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Head in the Clouds: The Future of Cloud Gaming

Posted In Games - By Techtiplib on Wednesday, August 7th, 2019 With No Comments »

In June, the world’s largest gaming convention, the Electronic Entertainment Expo (E3 for short), was streamed from the 9th to the 11th.  These days were the days that the biggest gaming companies could reveal what’s in store for the next year or two.  Out of all of these, Microsoft was the show that ended up stealing the spotlight.

Sure, I could go on about the couple dozen games that were teased and revealed at their show, or the reveal of Project Scarlett, their next-gen Xbox console, but I won’t.  Instead, I want to focus on a service that Microsoft talked about at the show:  Project xCloud.

Project xCloud is Microsoft’s step into the relatively unexplored territory of cloud gaming.  Wait, slow down!  What even is cloud gaming?  How does it work?  Is it just a gimmick?

1.  Like a Cirrus: Defining Cloud Gaming

The conventional gaming experience requires you to pay for a video game console or computer, plug it all up, and then purchase the games you want.  Gaming has always been relatively expensive and a pain when it comes to organizing your library of games.  However, cloud gaming aims to solve those problems.  Sort of.

Cloud gaming isn’t a new concept, but one that has only recently become viable.  As long as you have a decent Internet connection, that is.

Just like Netflix or Spotify, cloud gaming offers you a way to play video games without having to purchase any extra hardware.  Do you need a radio with Spotify?  Only as much as you need a DVD player with Netflix.

2.  The Pioneers of Cloud Gaming

As of now, only two companies are attempting to bring cloud gaming to the mainstream: Microsoft and Google.  Microsoft has their aforementioned Project xCloud, releasing in October, and Google has their hardware-cloud hybrid known as Google Stadia, releasing in November

Project xCloud is structured how you would expect, with a subscription being offered to access the cloud and the games in it.  With a subscription, you’ll be able to play the library that Microsoft offers, though it will only work on mobile devices in the beginning, with support for TVs and PC’s coming later.

Google Stadia is a bit more interesting because of its required hardware.To access Stadia, you need to purchase the Google Stadia Founders Edition, which comes with three months of Stadia Pro, a Stadia controller, and a Chromecast Ultra.

Stadia Pro is one of the two tiers of the subscription, allowing 4K, 60fps gameplay.  The controller is, well, a controller, and the Chromecast Ultra is the device that allows Stadia to operate.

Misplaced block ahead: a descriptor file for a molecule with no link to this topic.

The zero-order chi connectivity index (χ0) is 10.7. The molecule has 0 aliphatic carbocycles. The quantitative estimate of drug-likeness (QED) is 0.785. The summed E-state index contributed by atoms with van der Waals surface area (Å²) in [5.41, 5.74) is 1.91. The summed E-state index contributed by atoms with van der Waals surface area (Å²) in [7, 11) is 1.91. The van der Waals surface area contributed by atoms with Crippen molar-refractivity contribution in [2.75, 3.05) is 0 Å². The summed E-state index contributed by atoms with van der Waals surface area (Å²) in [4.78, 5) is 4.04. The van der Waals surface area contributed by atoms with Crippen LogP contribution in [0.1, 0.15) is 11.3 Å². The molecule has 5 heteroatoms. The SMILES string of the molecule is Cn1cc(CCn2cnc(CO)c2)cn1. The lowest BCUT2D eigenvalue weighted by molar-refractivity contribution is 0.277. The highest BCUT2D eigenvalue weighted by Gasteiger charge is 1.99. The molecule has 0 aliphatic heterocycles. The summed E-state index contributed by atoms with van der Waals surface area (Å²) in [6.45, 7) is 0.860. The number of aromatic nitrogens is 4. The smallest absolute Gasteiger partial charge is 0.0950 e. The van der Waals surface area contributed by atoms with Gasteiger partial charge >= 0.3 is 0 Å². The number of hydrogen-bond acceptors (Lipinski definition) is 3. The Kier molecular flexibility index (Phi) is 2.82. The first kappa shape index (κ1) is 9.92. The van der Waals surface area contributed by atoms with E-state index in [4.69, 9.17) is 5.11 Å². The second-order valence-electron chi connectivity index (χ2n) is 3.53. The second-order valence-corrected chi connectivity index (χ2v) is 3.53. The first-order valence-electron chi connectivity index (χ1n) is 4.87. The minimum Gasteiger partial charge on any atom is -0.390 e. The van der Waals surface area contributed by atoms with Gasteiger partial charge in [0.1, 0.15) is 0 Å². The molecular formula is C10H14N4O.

Even if you need the Chromecast, the service is nothing to scoff at.  Promising a traditional gameplay experience at 4K with no lag is a big promise to make, but if pulled off, Google has a money-maker on their hands.  And Google has experience with the cloud, from their VPN to Google One, so they (hopefully) know what they’re doing.

Speaking of VPNs, if you’re one that regular games with a VPN, you can still do that when cloud gaming. Be it for privacy protection, server connection, or anti-throttling, using a VPN when gaming has been a widespread practice. If you’re just hearing about this for the first time, research free VPN trials online to get on the bandwagon.

3.  But Will Cloud Gaming Last?

I’ve consulted my crystal ball and it says “Yes.”

Jokes aside, the future of cloud gaming rides on the launches of Project xCloud and Google Stadia.  If these services, fail, it’s possible that cloud gaming will be forgotten until another company attempts it again a decade later.If this sounds familiar, may I point you to Nintendo’s Virtual Boy and it’s failure delaying VR for a few years?

On the other hand, gaming may fundamentally change if Google and Microsoft succeed.  Their success would indicate that dependence on hardware is one that is fading away.  In two, three decades, cloud gaming could become the norm.  However, this is all speculation.

As of now, the main factors determining the success of cloud gaming are as follows:

  • Latency
  • Reliability
  • Game Library

Both companies promise an ever-growing library, and Google promises traditional experiences that rival normal gaming sessions.  If both companies are telling the truth, then I see cloud gaming earning a spot in the future of the industry.  Tech itself is moving to the clouds, gaming might as well join.

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